Dominion agrees $787.5m settlement in defamation lawsuit with Fox News over vote-rigging claims
Voting machine company Dominion has settled its $1.6bn (£1.3bn) defamation lawsuit with Fox News.
The settlement terms were not immediately discussed but it was announced at the 11th hour, after the 12-person jury had been selected and just as both sides were due to deliver their opening statements in Delaware Superior Court.
Dominion, which sells electronic voting hardware and software, had been suing Fox News Network and its parent company Fox Corp over its coverage of false vote-rigging claims in the 2020 US election.
The deal means Fox will not have to see some of its best-known figures called to the witness stand, including possibly Rupert Murdoch, the 92-year-old media mogul who serves as Fox Corp chairman, and Fox CEO Suzanne Scott as well as on-air hosts including Tucker Carlson, Sean Hannity and Jeanine Pirro.
In a statement reported by the New York Times, Fox said it was “pleased” to have reached a settlement, adding: “We acknowledge the court’s rulings finding certain claims about Dominion to be false”.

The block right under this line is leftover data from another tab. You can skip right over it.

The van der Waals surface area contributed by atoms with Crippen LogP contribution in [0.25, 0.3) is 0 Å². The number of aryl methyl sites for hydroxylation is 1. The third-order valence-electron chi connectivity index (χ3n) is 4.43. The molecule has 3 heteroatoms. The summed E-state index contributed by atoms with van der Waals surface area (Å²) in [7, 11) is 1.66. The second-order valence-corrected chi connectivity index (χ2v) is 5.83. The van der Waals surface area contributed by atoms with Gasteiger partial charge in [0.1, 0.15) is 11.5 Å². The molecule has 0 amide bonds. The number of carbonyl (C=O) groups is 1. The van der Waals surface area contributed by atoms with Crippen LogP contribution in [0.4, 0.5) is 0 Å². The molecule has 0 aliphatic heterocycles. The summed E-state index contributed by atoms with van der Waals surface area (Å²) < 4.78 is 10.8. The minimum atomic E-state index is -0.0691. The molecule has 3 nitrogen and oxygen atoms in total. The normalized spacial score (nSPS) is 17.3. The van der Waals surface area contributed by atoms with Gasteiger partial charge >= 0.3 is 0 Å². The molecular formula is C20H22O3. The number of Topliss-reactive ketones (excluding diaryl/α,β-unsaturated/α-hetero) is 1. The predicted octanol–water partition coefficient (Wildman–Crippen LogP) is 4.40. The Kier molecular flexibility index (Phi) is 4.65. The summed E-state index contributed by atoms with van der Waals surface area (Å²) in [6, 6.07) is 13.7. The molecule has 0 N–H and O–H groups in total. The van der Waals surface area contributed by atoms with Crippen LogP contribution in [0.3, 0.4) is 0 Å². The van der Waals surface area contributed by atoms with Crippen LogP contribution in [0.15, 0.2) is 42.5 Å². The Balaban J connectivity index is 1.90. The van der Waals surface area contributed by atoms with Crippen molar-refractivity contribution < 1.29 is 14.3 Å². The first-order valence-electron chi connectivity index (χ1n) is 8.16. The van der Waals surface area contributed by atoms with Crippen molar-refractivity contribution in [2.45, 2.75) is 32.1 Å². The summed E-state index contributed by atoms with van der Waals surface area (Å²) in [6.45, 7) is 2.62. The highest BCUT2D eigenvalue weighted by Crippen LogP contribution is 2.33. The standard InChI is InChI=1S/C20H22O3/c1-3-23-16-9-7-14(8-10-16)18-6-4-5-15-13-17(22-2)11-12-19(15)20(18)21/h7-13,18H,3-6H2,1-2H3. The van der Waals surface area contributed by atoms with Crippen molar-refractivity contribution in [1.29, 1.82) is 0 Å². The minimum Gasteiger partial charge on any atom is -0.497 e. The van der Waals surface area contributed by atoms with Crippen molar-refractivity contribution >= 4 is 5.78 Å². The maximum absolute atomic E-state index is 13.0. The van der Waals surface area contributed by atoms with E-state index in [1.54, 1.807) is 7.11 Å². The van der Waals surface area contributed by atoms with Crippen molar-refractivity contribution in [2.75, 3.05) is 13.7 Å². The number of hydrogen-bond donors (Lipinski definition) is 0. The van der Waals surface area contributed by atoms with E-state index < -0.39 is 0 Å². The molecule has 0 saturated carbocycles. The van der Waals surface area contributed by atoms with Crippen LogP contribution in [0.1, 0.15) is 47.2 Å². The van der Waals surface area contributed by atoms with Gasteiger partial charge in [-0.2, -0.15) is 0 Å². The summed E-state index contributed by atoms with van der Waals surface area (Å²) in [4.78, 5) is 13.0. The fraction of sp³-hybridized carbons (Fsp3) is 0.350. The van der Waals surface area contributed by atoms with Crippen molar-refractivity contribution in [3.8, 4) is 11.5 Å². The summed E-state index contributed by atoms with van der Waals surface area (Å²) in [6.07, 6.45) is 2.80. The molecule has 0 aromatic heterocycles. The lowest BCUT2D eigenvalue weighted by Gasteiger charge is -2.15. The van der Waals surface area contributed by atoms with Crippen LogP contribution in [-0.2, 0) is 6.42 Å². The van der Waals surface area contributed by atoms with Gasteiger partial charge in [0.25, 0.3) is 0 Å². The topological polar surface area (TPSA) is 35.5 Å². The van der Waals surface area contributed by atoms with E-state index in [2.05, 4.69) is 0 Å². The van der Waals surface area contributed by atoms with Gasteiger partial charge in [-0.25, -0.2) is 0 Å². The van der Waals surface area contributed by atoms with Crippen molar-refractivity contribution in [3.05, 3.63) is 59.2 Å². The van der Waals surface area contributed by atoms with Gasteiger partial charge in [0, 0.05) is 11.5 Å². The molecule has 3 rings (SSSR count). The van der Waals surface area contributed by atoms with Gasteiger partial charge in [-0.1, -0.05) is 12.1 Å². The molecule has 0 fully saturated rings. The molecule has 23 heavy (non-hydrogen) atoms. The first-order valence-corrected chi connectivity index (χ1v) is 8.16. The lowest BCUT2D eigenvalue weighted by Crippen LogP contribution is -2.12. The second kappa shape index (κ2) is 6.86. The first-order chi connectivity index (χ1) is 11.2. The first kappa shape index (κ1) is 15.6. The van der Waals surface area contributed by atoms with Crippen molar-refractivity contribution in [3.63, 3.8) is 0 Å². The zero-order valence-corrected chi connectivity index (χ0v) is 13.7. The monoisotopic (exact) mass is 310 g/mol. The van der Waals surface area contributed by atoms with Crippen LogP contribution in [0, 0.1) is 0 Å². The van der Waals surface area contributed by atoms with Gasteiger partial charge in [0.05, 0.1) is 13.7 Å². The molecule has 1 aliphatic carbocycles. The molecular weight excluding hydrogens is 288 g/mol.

“We are hopeful that our decision to resolve this dispute with Dominion amicably, instead of the acrimony of a divisive trial, allows the country to move forward from these issues.”
Emails, texts and other documents produced as part of the lawsuit showed that many of the controversial right-wing network’s hosts, executives and producers did not believe the vote-rigging allegations but aired them anyway.
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It was considered a test of whether Fox’s coverage crossed the line between ethical journalism and the pursuit of ratings – which Dominion alleged but Fox denied.
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Dominion argued that Fox News made the claims to boost its faltering TV ratings.
It claimed the news channel “sold a false story of election fraud in order to serve its own commercial purposes, severely injuring Dominion in the process,” according to a copy of the lawsuit.
“The truth matters. Lies have consequences,” the lawsuit said. “If this case does not rise to the level of defamation by a broadcaster, then nothing does.”